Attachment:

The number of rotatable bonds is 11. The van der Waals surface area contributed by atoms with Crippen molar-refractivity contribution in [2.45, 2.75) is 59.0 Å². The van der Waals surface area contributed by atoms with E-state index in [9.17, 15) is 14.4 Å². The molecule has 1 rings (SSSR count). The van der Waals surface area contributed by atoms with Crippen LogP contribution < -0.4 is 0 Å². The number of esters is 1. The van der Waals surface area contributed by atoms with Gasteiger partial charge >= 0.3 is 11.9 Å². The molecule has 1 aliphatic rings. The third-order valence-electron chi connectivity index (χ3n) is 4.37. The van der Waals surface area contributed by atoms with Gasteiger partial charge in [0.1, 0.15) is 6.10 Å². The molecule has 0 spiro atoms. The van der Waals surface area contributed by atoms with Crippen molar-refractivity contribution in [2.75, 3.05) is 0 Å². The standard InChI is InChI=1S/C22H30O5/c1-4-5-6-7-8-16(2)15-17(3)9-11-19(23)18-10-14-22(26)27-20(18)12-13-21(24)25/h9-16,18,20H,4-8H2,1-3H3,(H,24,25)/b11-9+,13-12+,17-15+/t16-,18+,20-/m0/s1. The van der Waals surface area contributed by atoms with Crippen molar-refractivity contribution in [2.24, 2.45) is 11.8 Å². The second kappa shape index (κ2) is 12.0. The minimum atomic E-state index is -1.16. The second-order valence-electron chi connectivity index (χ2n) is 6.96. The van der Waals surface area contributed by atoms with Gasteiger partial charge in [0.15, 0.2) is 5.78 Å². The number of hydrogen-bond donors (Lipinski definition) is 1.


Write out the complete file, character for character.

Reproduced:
The number of rotatable bonds is 11. The van der Waals surface area contributed by atoms with Crippen molar-refractivity contribution in [2.45, 2.75) is 59.0 Å². The van der Waals surface area contributed by atoms with E-state index in [9.17, 15) is 14.4 Å². The molecule has 1 rings (SSSR count). The van der Waals surface area contributed by atoms with Crippen LogP contribution < -0.4 is 0 Å². The number of esters is 1. The van der Waals surface area contributed by atoms with Gasteiger partial charge >= 0.3 is 11.9 Å². The molecule has 1 aliphatic rings. The third-order valence-electron chi connectivity index (χ3n) is 4.37. The van der Waals surface area contributed by atoms with Gasteiger partial charge in [0.1, 0.15) is 6.10 Å². The molecule has 0 spiro atoms. The van der Waals surface area contributed by atoms with Crippen molar-refractivity contribution in [2.75, 3.05) is 0 Å². The standard InChI is InChI=1S/C22H30O5/c1-4-5-6-7-8-16(2)15-17(3)9-11-19(23)18-10-14-22(26)27-20(18)12-13-21(24)25/h9-16,18,20H,4-8H2,1-3H3,(H,24,25)/b11-9+,13-12+,17-15+/t16-,18+,20-/m0/s1. The van der Waals surface area contributed by atoms with Crippen molar-refractivity contribution in [2.24, 2.45) is 11.8 Å². The second kappa shape index (κ2) is 12.0. The minimum atomic E-state index is -1.16. The second-order valence-electron chi connectivity index (χ2n) is 6.96. The van der Waals surface area contributed by atoms with Gasteiger partial charge in [0.15, 0.2) is 5.78 Å². The number of hydrogen-bond donors (Lipinski definition) is 1.